On his final day at the Speyside whisky festival, Dave takes his Quaich on a trek up Ben Rinnes.
It was about halfway up Ben Rinnes when we began to wonder whether it was such a smart idea to carry a drone, cameras, and sound equipment up a 2,759-foot (840 metre) mountain. My assertions that it wasn’t far now and it would definitely be worth it when we saw the vista from the summit were, I suspect, beginning to grate with my companions. The idea that we suffer for our art (in this case the forthcoming documentary The Amber Light) was beginning to pall.
When the gradient eased a little I paused for a rest. In among the heather on the side of the track were strange bright orange nodules, golden mutant berries huddling low in the ground. I’ve been up the Ben many times, but had never spotted them before. I bent down and picked one. Potentially poisonous, but what the hell.
I tentatively tasted it and the flavour flooded by palate: honey-sweet, slightly milky, gentle hints of apricot. I’d tasted a sweeter version before in Norway, albeit in a jar. Cloudberries. The more I looked, the more there were, nestling in the roots and tangle. We tasted them, grinning, amazed.
Alpine fruit: The cloudberry grows in cool climates, and has a milky, honey-sweet flavour
I reached into my pocket, pulled out a book and read:
‘Each of the senses is a way in to what the mountain has to give. The palate can taste the wild berries, blaeberry, ‘wild free-born cranberry’ and, most subtle and sweet of all, the avern or cloudberry a name like a dream. The juicy gold globe melts against the tongue, but who can describe a flavour? The tongue cannot give it back. One must find the berries, golden-ripe, to know their taste.’
That was Nan Shepherd, writing in her remarkable account of the Cairngorms, The Living Mountain. It’s been a touchstone since I discovered a copy in a second-hand bookshop in Ballater. This book – written in 1944, but not published until 1977 – is about her engagement with the mountains. Rather than having an obsessive drive for the summit, she takes her time, stravaiging into their hidden depths, experiencing the place with all of her senses.
It’s a passage which I use on a semi-regular basis in talks – and also as a reminder to myself about how vital it is to stay engaged with the world. After all, if you cannot write and talk about a taste unless you have experienced it, the more you do taste, the more you tune in to the world and, by extension, the liquid.
I’d read the passage to Alan Winchester [master distiller of The Glenlivet, who was recently awarded a Lifetime Achievement Award by the International Spirits Challenge] the day before as we’d walked to the abandoned Scalan seminary, discussing how astonishing it was that here in the wilds of the Braes of Glenlivet in the 18th century, were people discussing theology in Latin while growing their food, cultivating the land, milling, brewing and, who knows, maybe even distilling, all the while wondering when this, the only place in Scotland where priests could be trained, would be raided. A place of contemplation and yet of rebellion; a locale for rebels and anti-establishment thinking, a home for dreamers.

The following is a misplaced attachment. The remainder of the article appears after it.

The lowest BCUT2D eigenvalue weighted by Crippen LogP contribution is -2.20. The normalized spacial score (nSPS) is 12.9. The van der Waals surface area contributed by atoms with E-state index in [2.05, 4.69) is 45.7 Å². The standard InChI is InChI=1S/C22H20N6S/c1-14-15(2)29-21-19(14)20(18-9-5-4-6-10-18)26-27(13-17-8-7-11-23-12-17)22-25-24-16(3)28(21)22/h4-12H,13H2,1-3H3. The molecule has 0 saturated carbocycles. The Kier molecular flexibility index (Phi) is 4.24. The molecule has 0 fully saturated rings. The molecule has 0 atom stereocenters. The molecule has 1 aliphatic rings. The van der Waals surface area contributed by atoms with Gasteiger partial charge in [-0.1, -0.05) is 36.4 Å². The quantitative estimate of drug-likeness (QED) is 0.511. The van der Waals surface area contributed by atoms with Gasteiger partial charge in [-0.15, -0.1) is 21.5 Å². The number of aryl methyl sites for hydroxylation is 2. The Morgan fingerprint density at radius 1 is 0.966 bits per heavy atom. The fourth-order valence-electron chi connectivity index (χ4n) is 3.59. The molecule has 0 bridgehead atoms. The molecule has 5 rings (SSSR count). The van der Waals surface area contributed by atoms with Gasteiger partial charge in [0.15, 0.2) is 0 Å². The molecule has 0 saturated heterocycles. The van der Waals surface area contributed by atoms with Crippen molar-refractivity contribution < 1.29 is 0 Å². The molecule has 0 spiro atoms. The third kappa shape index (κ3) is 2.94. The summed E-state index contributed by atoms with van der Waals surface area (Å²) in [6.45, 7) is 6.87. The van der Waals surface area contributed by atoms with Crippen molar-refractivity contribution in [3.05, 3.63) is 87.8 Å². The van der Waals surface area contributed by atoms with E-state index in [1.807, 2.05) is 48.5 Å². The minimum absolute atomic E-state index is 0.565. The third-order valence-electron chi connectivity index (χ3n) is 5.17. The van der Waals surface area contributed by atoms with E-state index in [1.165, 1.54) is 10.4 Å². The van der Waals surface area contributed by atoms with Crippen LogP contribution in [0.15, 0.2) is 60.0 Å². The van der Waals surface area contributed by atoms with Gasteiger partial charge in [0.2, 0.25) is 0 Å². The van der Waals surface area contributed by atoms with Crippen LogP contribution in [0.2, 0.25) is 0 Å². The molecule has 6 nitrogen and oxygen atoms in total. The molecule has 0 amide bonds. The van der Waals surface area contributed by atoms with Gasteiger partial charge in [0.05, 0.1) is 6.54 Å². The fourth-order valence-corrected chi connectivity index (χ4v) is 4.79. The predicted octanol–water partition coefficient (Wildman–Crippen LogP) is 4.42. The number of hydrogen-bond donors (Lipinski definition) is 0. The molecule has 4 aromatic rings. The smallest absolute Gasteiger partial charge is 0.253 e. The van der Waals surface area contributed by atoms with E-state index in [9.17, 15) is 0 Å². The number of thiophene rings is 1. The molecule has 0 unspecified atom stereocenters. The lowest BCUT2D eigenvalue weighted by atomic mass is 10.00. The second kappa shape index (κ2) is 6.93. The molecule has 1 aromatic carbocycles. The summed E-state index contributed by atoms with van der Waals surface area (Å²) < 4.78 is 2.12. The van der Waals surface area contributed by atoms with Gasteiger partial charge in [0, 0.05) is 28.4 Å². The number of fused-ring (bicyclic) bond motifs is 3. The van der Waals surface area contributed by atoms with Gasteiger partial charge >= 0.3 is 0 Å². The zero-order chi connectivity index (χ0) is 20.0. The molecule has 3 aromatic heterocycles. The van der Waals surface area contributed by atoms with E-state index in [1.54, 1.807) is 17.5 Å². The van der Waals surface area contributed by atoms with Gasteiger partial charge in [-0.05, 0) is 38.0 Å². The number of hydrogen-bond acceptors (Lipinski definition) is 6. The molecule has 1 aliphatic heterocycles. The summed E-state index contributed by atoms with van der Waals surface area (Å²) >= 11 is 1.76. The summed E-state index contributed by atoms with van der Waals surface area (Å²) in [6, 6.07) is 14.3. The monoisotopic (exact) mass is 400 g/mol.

Elevated perspective: Scaling Ben Rinnes gives Broom an opportunity to reflect on how experiences shape us
We’d been talking of the importance of place, and how smells can help root you in a landscape. ‘I don’t get why people think of Scotland as being dark and grim,’ Alan had said. ‘You go walking and the landscape is lit up with colours and scents. For me it’s the smell of home.’
Nan has her own take:
‘So with the scents. All the aromatic and heady fragrances – pine and birch, bog myrtle, the spicy juniper, heather and the honey-sweet orchis, and the clean smell of wild thyme – mean nothing at all in words. They are there, to be smelled.’
I first read this with a sense of dismay because it appears to open up a potential issue with writing tasting notes. Can they really mean nothing? After all, you can point to an object, get people to share a sound, compare a touch, but taste and smell are internalised and personal. Is it a pointless exercise trying to get people to understand what you are experiencing?
It’s another reason why I return to the passage regularly. What she means, I believe, is that to truly understand the world you have to experience it fully: immerse yourself in it totally: see it, touch it, hear its sounds, and taste and smell everything. Log the sensations away, use them as aids to navigation, allow them to bring you deeper into the world of experience.
And what of the whisky makers of the Braes? I’d asked Alan. Could they have been influenced by the smells around them: the heather honey, the herbs, the grass? ‘I think it’s inevitable,’ he’d answered.
The landscape is a living one. Engage with it, allow its sensations to fill you, let the cloudberries, fresh and wild, melt on the tongue, never to be forgotten.
From the editors 25 September 2019
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